Since I am having to liquidate my retirement portfolio to pay for some tax debt, I want to have something financial that I can focus on and consider a project. So I am spending the next 3 years really focused on maximizing monthly cash flow and paying off debt. If I can pay off just the debts that I have listed in my spreadsheet, I can cut about 30% out of my monthly budget and free up cash for other purposes. Besides, paying off debt is a great way to improve my net worth without having to pay taxes on the gains.
Refinancing the Rental Property
I met with a banker yesterday to look at doing a refinance on 4 of my rental houses. I have anywhere from 20-29% equity in the properties with 20 years 10 months to 22 years 11 months left on a 30 year fixed rate mortgage. The interest rates range from 6.375% to 7%.
Even though I am unable to get the best deal due to my credit score (I have a lot of debt relative to the credit lines), it does seem worth it and is consistent with my goal of decreasing expenses and improving cash flow in order to pay off as much debt as possible in the next 36 months. This includes rolling some closing costs into the mortgage. Of course, I will have to see the final deal but the initial numbers looked reasonable.
Assuming everything continues as expected, I would only be saving from $60-70 per month, but multiplied across several houses, the savings will add up and allow me to use the money for paying off higher interest rate debt. I will also be able to eliminate PMI on the one property on which I only put 10% down.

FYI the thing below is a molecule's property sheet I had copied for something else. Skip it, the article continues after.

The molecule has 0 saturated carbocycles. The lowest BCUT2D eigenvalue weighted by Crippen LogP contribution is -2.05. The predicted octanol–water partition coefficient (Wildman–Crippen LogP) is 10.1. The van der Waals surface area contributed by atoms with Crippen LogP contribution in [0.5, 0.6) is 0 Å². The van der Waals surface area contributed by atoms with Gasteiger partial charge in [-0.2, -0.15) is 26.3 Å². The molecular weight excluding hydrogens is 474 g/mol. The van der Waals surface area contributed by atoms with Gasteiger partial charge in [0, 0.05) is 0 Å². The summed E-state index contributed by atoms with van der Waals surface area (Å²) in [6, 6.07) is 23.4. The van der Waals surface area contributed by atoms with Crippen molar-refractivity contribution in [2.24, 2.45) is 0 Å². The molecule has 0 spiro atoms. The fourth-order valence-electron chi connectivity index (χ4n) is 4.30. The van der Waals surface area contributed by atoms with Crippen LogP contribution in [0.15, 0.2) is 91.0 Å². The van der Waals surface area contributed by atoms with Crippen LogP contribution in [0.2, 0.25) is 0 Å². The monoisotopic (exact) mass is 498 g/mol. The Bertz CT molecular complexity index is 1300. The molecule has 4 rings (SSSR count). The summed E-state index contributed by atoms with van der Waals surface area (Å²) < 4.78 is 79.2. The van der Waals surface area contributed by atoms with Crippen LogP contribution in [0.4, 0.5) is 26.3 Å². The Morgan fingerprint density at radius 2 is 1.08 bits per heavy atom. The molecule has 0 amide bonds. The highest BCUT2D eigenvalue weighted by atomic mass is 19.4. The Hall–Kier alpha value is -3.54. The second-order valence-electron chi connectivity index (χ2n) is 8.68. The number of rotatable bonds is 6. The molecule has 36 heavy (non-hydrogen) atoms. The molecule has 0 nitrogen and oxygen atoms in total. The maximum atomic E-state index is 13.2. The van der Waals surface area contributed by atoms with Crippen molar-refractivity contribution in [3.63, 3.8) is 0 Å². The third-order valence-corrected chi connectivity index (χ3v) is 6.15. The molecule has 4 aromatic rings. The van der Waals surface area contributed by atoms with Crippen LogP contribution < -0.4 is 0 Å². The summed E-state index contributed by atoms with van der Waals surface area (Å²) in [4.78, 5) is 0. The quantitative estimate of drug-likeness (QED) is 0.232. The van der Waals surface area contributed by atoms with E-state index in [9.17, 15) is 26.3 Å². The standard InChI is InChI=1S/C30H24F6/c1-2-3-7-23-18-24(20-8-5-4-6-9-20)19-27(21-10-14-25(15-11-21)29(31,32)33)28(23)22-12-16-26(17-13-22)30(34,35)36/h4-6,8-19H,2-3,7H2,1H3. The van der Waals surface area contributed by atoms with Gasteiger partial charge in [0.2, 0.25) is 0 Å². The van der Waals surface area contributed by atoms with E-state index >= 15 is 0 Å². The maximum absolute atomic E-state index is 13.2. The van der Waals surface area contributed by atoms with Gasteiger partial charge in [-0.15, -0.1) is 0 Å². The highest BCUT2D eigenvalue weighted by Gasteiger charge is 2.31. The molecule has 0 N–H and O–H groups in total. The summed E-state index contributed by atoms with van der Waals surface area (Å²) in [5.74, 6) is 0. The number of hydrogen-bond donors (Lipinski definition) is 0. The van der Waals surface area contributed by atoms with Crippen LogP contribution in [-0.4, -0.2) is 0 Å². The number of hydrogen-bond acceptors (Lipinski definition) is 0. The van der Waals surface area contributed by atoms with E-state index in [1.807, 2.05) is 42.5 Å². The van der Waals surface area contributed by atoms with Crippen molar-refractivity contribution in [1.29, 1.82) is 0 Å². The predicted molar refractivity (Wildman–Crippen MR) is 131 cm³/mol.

Decreasing the Term
The best part of the deal, though, is that I will not only save a bit of money each month, but I will be saving anywhere from 10 months to 2 years and 11 months on the mortgages since they will all be 20 year loans with a fixed interest rate. This will add up to some additional savings on the back end.
When I add it all up, it looks like I will end up saving $132,000 over the next 20 years which works out to be a decent return on about $10,000 in total closing costs. I will report actual numbers after the closing.
This is just one of the steps that will help me pay off a lot of debt over the next 36 months and free up some cash flow that can be put to better use besides lining the pockets of the bankers.
Here are the carnivals that had articles from my blogs in them this past week:
It is with some sadness and a heavy heart that I bring to you this last quarterly dividend report. I had been making it a point to increase my dividend income and had been doing a good job of it this year, but circumstances have forced me to change direction. You see, the dividend stocks were in my retirement account which I am taking as a lump sum to pay off some outstanding tax debt. I will probably write more about that decision later.
So in preparation for the distribution, I did allow some of my stocks to get called out so the dividend income is a bit lower compared to last quarter. But had I not had to make this decision, I am sure that I would have been able to meet my goals for the rest of the year. At least that’s my story and I’m sticking to it.
You can see from the graph that the income was down from the first 2 quarters of this year. Like I said, I allowed SDRL and STX primarily to have some shares called away without buying those back which I would have done if the portfolio had kept going. But since I knew that I was arriving at this decision to liquidate, I just went with the cash and have been totally in cash since mid-September.